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Tax deal and spending plan face a hectic finish for Congress

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President Barack Obama says a deal he has struck with congressional Republicans on renewing Bush era tax cuts keeps his 2008 promise to protect the American middle class from an increase in tax rates.

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Washington Post Staff Writer
Wednesday, December 8, 2010; 12:14 AM

With a massive bipartisan tax-cut package edging closer to final agreement, Congress now will attempt to pass two major items before the end of the year: a $1.1 trillion bill to keep the government running and a nuclear arms treaty.

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Both will be difficult to achieve before the end of next week, when congressional leaders plan to go home.

Senate Democrats are planning to put the 12 spending measures that fund the government into one giant bill, a different approach from their House counterparts and one that Republicans oppose. They also plan to bring the New START agreement to a vote even though some leading Republicans in the Senate want to push it into next year.

Republicans vowed Tuesday to oppose efforts to package the dozen spending bills into one. But Senate Democrats are moving ahead with such a proposal and House Democrats expect to pass an alternative spending plan by Wednesday that could add billions of dollars to key programs.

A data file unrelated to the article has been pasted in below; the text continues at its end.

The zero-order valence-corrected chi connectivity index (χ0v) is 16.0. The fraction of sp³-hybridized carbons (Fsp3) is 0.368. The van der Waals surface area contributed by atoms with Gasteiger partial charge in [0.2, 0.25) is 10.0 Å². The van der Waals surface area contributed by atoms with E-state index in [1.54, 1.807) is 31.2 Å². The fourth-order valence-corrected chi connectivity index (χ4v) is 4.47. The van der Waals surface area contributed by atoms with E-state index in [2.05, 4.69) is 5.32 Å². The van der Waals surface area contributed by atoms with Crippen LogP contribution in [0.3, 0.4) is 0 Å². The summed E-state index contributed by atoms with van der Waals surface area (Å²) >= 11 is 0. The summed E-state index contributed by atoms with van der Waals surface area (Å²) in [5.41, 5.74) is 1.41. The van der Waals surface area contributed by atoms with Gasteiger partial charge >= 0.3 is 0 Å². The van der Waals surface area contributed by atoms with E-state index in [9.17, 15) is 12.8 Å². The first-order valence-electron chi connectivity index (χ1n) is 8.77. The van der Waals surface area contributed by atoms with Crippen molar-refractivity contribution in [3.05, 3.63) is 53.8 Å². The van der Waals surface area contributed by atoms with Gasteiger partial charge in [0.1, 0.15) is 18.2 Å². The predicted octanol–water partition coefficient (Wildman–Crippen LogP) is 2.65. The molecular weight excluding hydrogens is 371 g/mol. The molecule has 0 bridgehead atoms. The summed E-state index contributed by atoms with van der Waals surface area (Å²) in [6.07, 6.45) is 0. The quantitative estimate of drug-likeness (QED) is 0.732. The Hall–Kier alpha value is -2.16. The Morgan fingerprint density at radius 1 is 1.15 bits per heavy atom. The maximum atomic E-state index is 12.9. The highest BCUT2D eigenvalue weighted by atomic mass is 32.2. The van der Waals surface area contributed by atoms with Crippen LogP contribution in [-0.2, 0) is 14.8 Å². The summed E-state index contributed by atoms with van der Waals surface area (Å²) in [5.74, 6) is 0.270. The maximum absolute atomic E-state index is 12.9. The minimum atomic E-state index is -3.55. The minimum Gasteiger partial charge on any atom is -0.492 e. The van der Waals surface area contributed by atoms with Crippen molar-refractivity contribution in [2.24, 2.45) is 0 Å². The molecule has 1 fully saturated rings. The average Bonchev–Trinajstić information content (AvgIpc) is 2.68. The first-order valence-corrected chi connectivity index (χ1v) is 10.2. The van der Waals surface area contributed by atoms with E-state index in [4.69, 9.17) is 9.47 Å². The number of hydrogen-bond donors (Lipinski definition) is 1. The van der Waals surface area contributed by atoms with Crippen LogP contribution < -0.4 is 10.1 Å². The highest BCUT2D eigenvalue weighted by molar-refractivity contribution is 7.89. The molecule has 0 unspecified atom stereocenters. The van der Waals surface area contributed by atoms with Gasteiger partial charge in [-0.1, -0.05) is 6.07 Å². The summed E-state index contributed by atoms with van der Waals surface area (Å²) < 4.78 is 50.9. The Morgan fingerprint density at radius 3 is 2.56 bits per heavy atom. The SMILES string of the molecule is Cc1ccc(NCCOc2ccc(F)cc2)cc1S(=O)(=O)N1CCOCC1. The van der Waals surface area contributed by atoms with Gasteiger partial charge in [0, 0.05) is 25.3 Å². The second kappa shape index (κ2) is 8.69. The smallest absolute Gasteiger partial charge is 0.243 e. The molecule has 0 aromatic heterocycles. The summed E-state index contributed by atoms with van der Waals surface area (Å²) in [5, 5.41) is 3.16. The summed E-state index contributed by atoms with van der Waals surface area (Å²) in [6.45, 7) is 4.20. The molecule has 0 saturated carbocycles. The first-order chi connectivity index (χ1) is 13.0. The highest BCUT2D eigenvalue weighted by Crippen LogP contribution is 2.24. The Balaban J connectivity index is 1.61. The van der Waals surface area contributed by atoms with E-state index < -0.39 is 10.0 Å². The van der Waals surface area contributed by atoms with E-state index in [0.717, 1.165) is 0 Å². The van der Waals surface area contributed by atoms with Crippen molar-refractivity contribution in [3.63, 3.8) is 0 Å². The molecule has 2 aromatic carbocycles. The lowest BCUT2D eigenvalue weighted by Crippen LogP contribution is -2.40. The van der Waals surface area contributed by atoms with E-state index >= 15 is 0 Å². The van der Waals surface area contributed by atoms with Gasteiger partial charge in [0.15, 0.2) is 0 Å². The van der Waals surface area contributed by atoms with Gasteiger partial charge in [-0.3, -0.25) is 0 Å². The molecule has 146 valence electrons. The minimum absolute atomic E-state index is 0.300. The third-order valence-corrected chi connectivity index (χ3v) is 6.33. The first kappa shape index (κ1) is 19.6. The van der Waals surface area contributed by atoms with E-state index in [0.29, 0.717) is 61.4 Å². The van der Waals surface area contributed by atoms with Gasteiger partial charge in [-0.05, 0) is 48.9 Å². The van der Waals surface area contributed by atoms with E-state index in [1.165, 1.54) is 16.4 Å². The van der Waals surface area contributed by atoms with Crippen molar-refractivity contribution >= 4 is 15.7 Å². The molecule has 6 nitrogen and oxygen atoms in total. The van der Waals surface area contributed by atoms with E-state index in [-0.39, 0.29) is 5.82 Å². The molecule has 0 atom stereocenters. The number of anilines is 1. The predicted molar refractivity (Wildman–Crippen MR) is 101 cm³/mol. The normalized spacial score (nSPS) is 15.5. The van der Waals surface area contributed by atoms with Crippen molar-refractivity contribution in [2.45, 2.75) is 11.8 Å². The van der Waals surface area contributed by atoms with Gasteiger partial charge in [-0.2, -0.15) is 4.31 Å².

Getting down to basics

"That's complete denial of the message of the last election," Sen. John McCain (R-Ariz.) told reporters, saying he was "absolutely opposed" to a "pork-barrel" bill that led to large increases in federal spending.

Instead of a comprehensive bill, Republicans prefer a stopgap measure that would keep funding level, or even decrease it, through September. They are hoping that President Obama - who declared "an end to the old way of doing business" when he reluctantly signed a similar 2009 omnibus spending bill just two months into his presidency - will urge Democrats to strip down the legislation to the most basic levels.

Some Republicans, including Sen. Jon Kyl (Ariz.), their No. 2 leader, have suggested that the vote on New START wait until next year. But Democrats said they believe the bipartisan deal on taxes would leave enough time to approve the arms treaty with Russia next week.

Senate Democrats also will hold test votes Wednesday on several favored items that are expected to fail, including legislation that would help children of illegal immigrants and a cost-of-living adjustment for Social Security beneficiaries.

Increasingly in doubt is legislation that would repeal the military's "don't ask, don't tell" policy that prohibits gays from serving openly.

The annual end-of-year crush is standard fare inside the Capitol, with the government spending bill almost always one of the final measures to be considered.

What makes this year's logjam different is that not a single one of the 12 appropriations bills that fund the government has been approved. They are supposed to be passed individually and signed into law by Sept. 30, but political pressures from a public that grew skeptical of government spending led Democrats to set them aside until after the November elections.